Video editors, rejoice! Hewlett-Packard has come forth with their new HP Z840. Released in August of 2014, the Z840 is built to expand to meet whatever you would like to throw at it. With up to 36 cores, seven PCIe slots, 10 internal drive bays and 16 memory slots supporting up to 2TB of memory when 128GB DIMMs become available in Q3 2015, there should be very little this top-of-the-line workhorse can't handle.
Due to the potential upgrades and serviceability of the Z840, the tool-free chassis is quite heavy compared to competing video editing workstations. However, the benefits outweigh the drawbacks. With ease the user can switch out memory, CPUs, drives or video cards with the click of one or two tabs. The internals are protected with strategically placed plastic covers which keep the airflow efficient and directed to where it is most needed. The processors are cooled with multiple fans directing air to and away from each of them. With each processor having its own fan as well as three exhaust fans on the side, two chassis mounted rear fans and an additional two fans to direct and vent air away from the chassis, the processors and internal temperatures are kept incredibly cool and stable, contrary to what one would think based on the amount of processing power the Z840 flaunts.
The low-acoustic chassis also provides dual integrated Gb Ethernet and is also lockable and 5U rack mountable. It also contains room for 5 PCIe Gen3 slots and 2 PCIe Gen2 slots, 16 DIMM slots, 10 drive bays (which includes two external 5.25-inch bays and a slimline optical drive bay), 6 SATA/8 SAS ports, a 15-in-1 media card reader, four front mount USB3 ports for charging devices, and also integrates four USB 3.0 and two USB 2.0 ports in the rear for multiple connections.
Stability and Performance
Using strictly Intel Xeon processors, the HP Z840 hits processing speeds of up to 3.4GHz with the Xeon E5-2643 processor with six cores and 20MB cache or an incredible multi-core setup with the Xeon E5-2699 v3 processor clocked at 2.3GHz with 32 cores — 72 threads — and a 45MB cache and everything in between. With 19 different combinations of processors, the end user is able to meet their needs whether it be cost, performance or a mixture of both. These processing speeds and the ultimate amount of cores used in processing provide the finest in video rendering and exporting and can handle whatever you might demand of it.
In our test unit, the dual Xeon E5-2640 processors were tasked with everything we could throw at them. At one point we decided to be a little unfair and stream four 4K ultra high definition videos all while using our internet browser, Hyper-Pi benchmarking software, which calculates Pi to 32 million integers using multiple cores, and exporting a high definition movie from Adobe Premier Pro. Like we said, it was unfair. Though we saw the unit stutter and pause briefly, it flexed its muscles and took off again to complete our tasks.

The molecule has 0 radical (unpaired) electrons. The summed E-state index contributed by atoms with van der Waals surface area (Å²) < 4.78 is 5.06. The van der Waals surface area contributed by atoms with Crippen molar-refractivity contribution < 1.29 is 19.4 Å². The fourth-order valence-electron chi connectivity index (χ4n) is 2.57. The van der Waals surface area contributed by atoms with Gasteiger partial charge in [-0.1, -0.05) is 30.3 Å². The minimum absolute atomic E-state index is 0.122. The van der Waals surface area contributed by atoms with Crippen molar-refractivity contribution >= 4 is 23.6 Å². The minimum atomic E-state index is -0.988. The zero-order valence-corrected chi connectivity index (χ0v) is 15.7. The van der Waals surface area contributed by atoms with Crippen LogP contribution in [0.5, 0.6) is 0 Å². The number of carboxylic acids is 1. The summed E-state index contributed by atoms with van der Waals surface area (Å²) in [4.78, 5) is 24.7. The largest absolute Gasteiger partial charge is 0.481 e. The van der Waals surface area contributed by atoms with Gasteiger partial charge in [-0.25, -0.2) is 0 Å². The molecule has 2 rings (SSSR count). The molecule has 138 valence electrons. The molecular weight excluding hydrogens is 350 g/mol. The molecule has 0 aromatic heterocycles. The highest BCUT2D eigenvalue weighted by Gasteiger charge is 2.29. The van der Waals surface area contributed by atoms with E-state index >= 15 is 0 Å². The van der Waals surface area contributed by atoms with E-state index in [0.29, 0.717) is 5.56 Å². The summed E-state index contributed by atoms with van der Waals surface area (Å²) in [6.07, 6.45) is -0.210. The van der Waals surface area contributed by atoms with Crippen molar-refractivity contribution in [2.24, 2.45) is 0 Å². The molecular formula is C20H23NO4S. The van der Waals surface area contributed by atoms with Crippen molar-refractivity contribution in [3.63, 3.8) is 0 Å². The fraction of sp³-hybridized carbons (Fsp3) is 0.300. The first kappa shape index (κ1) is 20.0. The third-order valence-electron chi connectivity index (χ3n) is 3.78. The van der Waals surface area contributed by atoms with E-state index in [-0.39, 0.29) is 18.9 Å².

The video production workstation to beat, the HP Z840 offers top-tier performance for the video professional.
Our only complaint with this review unit was a few times where the applications would hang while opening. Looking into it further, it might have been due to software issues rather than the unit itself. Running Windows 8.1 Pro we were able to run most applications, but needed to use compatibility mode for a few others. This may have been the issue we ran into and we are looking into it more to determine a final answer.
During our “fair” testing we used Adobe Premiere Pro to render and export full HD video, while simultaneously watching two 4K UHD videos as well as two 1080p videos. During this process there was not one bit of lag and the videos played smoothly. The video rendering and export completed amazingly fast and every other direction we gave to the HP Z840 was met with immediate results. This was not only due to the Xeon processors, but also to the incredible NVIDIA Quadro K5200 GPU. At 8GB of GDDR5 256-bit memory and using the Kepler architecture with 2,304 CUDA cores, and memory bandwidth of 192 GBps, the K5200 was a perfect addition to the Z840.
On 3DMark’s Cloud Gate 1.1, the Z840 had a physics score of an astounding 23,878 which was unreal, especially compared to a high-end gaming desktop which would score closer to 15,000. In Call of Duty 4, frame rates of 99 fps were obtainable at full resolution. Benchmarking tests used were Unigine Heaven 4.0, 3DMark 11 (Cloud Gate and Fire Strike), Call of Duty 4 using FRAPS for fps benchmarking, and Cinebench 11.5 for multimedia testing.
- Unigine Heaven Benchmark 4.0: 3D Benchmark Test: 35.7fps, score = 899
- 3DMark 11 Cloud Gate 1.1: 3D Benchmark Test: 23,878
- 3DMark 11 Fire Strike: 3D Benchmark Test: 6,980
- Call of Duty: Modern Warfare 3; Max quality, Native, AA/AF=4X/4X: 99 fps
- Cinebench 11.5 Multimedia Tests: 16.43 MP Ratio; 2192 cb Multiple processor score and 133cb single processor score